HOMEBREW Digest #3656 Mon 11 June 2001

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  Things Are Grim In Burradoo ("Phil & Jill Yates")
  Re:Odd problem with kegged beer ("RJ")
  The Biggest Night Of All ("Phil & Jill Yates")
  Re: Too much Oak (Jay\) Reeves" <jay666 at bellsouth.net>
  RE: Meade recipe (David Johnson)
  Practical Brewer pdf many chapters (David Harsh)
  Brew Books ("Bob Hall")

* * 2001 AHA NHC - 2001: A Beer Odyssey, Los Angeles, CA * June 20th-23rd See http://www.beerodyssey.com for more * information. Wear an HBD ID Badge to wear to the gig! * http://hbd.org/cgi-bin/shopping * * Beer is our obsession and we're late for therapy! * Send articles for __publication_only__ to post@hbd.org If your e-mail account is being deleted, please unsubscribe first!! To SUBSCRIBE or UNSUBSCRIBE send an e-mail message with the word "subscribe" or "unsubscribe" to request@hbd.org FROM THE E-MAIL ACCOUNT YOU WISH TO HAVE SUBSCRIBED OR UNSUBSCRIBED!!!** IF YOU HAVE SPAM-PROOFED your e-mail address, you cannot subscribe to the digest as we canoot reach you. We will not correct your address for the automation - that's your job. The HBD is a copyrighted document. The compilation is copyright HBD.ORG. Individual postings are copyright by their authors. ASK before reproducing and you'll rarely have trouble. Digest content cannot be reproduced by any means for sale or profit. More information is available by sending the word "info" to req at hbd.org. JANITOR on duty: Pat Babcock and Karl Lutzen (janitor@hbd.org)
---------------------------------------------------------------------- Date: Sat, 9 Jun 2001 19:29:01 +1000 From: "Phil & Jill Yates" <yates at acenet.com.au> Subject: Things Are Grim In Burradoo I regret to advise all world travellers and hearty beer drinkers that the one time "Hot Spot", luxurious, salubrious and all time favourite watering hole has been brought to a close. I'm speaking of none other than the Burradoo Hilton. Within the confines of "The Hilton", such celebrities as Dr Pivo, Ray Kruse and Jeff Renner, not to mention of course the Baron himself, have been seen and noted deep in thought and consumption. Even Fred Garvin has been sighted hanging precariously from a window on the second floor. Why is it gone? Well the Baron has taken his eye off the ball (away in New Zealand fighting kiwi pilots) and in his absence some serious decisions have been taken. Wes Smith (a kiwi himself) has all but taken over the town and the first thing he planned to knock off was the "Hilton". In its place stands a very sophisticated Hotel full of pomp and ladies. Mind you, some of those "ladies" Wes has employed, look remarkably like the girls I remember in my Billiard room! This is an outright act of hostility! The Baron is not happy! Until such time as the "Hilton" can be returned to its past position of glory, I recommend it be struck from the books as a sight worth visiting for world homebrewers. I went to New Zealand to fight the kiwis, only to return and find the bastards have nearly taken over Burradoo! Cheers An Unhappy Baron Return to table of contents
Date: Sat, 9 Jun 2001 06:17:15 -0400 From: "RJ" <wortsbrewing at cyberportal.net> Subject: Re:Odd problem with kegged beer "Jamie Smith" <jxsmith at vac-acc.gc.ca> wrote: "Recent Problem: periodically the last few glasses of beer out of the keg are clear, odourless, tasteless. Basically carbonated water on tap. Fine, but not the desired product! The rest of the beer from the keg until the 'water' is just fine." Sounds to me like he may be fining his kegs with brewer's gelatin and preparing it wrong! If he is, he should use 1/2 tsp gelatin for every gallon of beer... Let it soak in cold water for 20 min, then stirring constantly, gently heat to ~160F... the gelatin will be ready for use, when it melds with the water (looks like clear liquid)... IF IT BOILS, THROW IT OUT and start again! While still warm, add it to the keg, carbonate, and allow 3-5 days for the keg to clear. "He adds more water to his kits than is called for...." Adding more water should not produce a problem of this nature... If he adds at the beginning of the boil, he boil longer and get a better utilization of his hops; If adds after the boil, he'll get a reduced OG; If he adds at kegging he'll reduce his ABV percentage and lighten his flavors, somewhat. Once, everything is mixed into the keg under pressure, I doubt that this would be the issue raised. "His fridge temp is like mine, just at or below freezing..." This near freezing temperature, is probably forcing the gelatin muck to the bottom. Try raising the temp to 38-42F serving temp.s. Return to table of contents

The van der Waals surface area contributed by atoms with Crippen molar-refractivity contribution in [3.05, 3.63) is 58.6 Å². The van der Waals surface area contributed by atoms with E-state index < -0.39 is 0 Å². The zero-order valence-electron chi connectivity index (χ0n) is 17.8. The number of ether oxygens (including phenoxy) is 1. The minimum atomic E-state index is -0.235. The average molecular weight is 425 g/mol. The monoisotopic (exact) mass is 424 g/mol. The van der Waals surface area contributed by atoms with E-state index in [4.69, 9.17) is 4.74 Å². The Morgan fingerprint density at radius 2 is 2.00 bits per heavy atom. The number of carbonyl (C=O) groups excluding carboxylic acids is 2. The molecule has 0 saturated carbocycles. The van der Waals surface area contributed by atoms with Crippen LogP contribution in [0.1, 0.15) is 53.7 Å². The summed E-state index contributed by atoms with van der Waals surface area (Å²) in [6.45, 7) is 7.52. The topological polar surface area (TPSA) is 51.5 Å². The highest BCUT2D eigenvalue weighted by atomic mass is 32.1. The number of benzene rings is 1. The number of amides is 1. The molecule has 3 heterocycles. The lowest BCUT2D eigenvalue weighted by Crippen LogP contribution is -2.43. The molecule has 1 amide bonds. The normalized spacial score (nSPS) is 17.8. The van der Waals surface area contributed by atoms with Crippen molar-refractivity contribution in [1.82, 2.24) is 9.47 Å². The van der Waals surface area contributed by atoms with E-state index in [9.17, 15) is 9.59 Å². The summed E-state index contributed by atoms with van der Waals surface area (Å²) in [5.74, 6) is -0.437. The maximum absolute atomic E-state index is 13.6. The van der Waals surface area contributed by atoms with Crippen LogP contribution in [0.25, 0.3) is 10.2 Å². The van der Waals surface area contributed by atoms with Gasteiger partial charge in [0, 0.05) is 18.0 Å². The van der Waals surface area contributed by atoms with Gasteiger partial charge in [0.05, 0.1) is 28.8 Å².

Date: Sat, 9 Jun 2001 21:02:26 +1000 From: "Phil & Jill Yates" <yates at acenet.com.au> Subject: The Biggest Night Of All I simply can't get over the loss of the Burradoo Hilton. Those of you in America who have never ventured "down under" are never likely to appreciate what a focal point it was for Aussie beer lovers. Some most extraordinary nights have been had at the "Hilton". Perhaps the biggest was the night we coaxed Dave Lamotte from his bunker in Newcastle (a position he rarely leaves) for a visit to the Highlands. Dave is renowned as a most conservative brewer and avid reader of Kunze. The last I remember, he was up on stage with his pants down around his ankles, singing renditions of "Oh Danny Boy" whilst Dr Pivo collected money from the audience in his upside down brewing helmet. Needless to say, Dave has never been seen in the Highlands since. Nor for that matter has Doc Pivo. With the closure of the Hilton, perhaps they will never be seen again. Wes Smith, you had better have something good in mind to replace class acts such as this! Cheers Phil Return to table of contents
Date: Sat, 9 Jun 2001 09:03:05 -0500 From: "James \(Jay\) Reeves" <jay666 at bellsouth.net> Subject: Re: Too much Oak In #3655, Nathan Matta sez: (snip) >which involved boiling with and fermenting on a small quantity of oak >chips. So, the mild is great, but there's a sharp bite right up front (snip) Putting them in the boiling wort? May should have boiled them first for a bit in water, then put them in the boiling wort. Sounds like you've extracted the tannins from the wood and no telling what else. I can only think of trying polyclar since that is supposed to remove tannins from beer to help reduce chill haze, but I don't know if they're the same kind of tannins. Wouldn't hurt to try it. Jay Reeves Huntsville, AL Return to table of contents